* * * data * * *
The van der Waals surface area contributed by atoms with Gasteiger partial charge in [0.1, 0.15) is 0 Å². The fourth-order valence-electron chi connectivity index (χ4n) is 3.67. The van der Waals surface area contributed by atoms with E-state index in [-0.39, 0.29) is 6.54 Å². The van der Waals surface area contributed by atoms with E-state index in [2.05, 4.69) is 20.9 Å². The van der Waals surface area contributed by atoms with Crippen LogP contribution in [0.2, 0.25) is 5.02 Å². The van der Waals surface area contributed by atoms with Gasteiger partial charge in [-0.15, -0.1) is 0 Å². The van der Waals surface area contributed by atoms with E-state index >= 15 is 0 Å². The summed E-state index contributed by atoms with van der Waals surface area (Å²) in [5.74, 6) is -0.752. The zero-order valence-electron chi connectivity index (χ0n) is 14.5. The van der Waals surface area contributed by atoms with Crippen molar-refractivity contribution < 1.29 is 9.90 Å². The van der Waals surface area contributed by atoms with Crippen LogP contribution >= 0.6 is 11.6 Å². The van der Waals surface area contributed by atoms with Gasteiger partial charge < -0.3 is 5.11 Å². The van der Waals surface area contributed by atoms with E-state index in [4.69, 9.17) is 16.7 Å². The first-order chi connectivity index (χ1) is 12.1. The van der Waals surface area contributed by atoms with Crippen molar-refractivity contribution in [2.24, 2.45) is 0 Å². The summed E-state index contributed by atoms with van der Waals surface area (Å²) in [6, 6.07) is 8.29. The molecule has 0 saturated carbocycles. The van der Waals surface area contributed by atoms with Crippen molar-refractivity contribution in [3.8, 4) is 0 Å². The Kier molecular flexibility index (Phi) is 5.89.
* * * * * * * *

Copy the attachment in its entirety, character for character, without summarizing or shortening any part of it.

The van der Waals surface area contributed by atoms with Gasteiger partial charge in [0.1, 0.15) is 0 Å². The fourth-order valence-electron chi connectivity index (χ4n) is 3.67. The van der Waals surface area contributed by atoms with E-state index in [-0.39, 0.29) is 6.54 Å². The van der Waals surface area contributed by atoms with E-state index in [2.05, 4.69) is 20.9 Å². The van der Waals surface area contributed by atoms with Crippen LogP contribution in [0.2, 0.25) is 5.02 Å². The van der Waals surface area contributed by atoms with Gasteiger partial charge in [-0.15, -0.1) is 0 Å². The van der Waals surface area contributed by atoms with E-state index >= 15 is 0 Å². The summed E-state index contributed by atoms with van der Waals surface area (Å²) in [5.74, 6) is -0.752. The zero-order valence-electron chi connectivity index (χ0n) is 14.5. The van der Waals surface area contributed by atoms with Crippen molar-refractivity contribution < 1.29 is 9.90 Å². The van der Waals surface area contributed by atoms with Crippen LogP contribution >= 0.6 is 11.6 Å². The van der Waals surface area contributed by atoms with Gasteiger partial charge < -0.3 is 5.11 Å². The van der Waals surface area contributed by atoms with E-state index in [4.69, 9.17) is 16.7 Å². The first-order chi connectivity index (χ1) is 12.1. The van der Waals surface area contributed by atoms with Crippen molar-refractivity contribution in [2.24, 2.45) is 0 Å². The summed E-state index contributed by atoms with van der Waals surface area (Å²) in [6, 6.07) is 8.29. The molecule has 0 saturated carbocycles. The van der Waals surface area contributed by atoms with Crippen molar-refractivity contribution in [3.8, 4) is 0 Å². The Kier molecular flexibility index (Phi) is 5.89.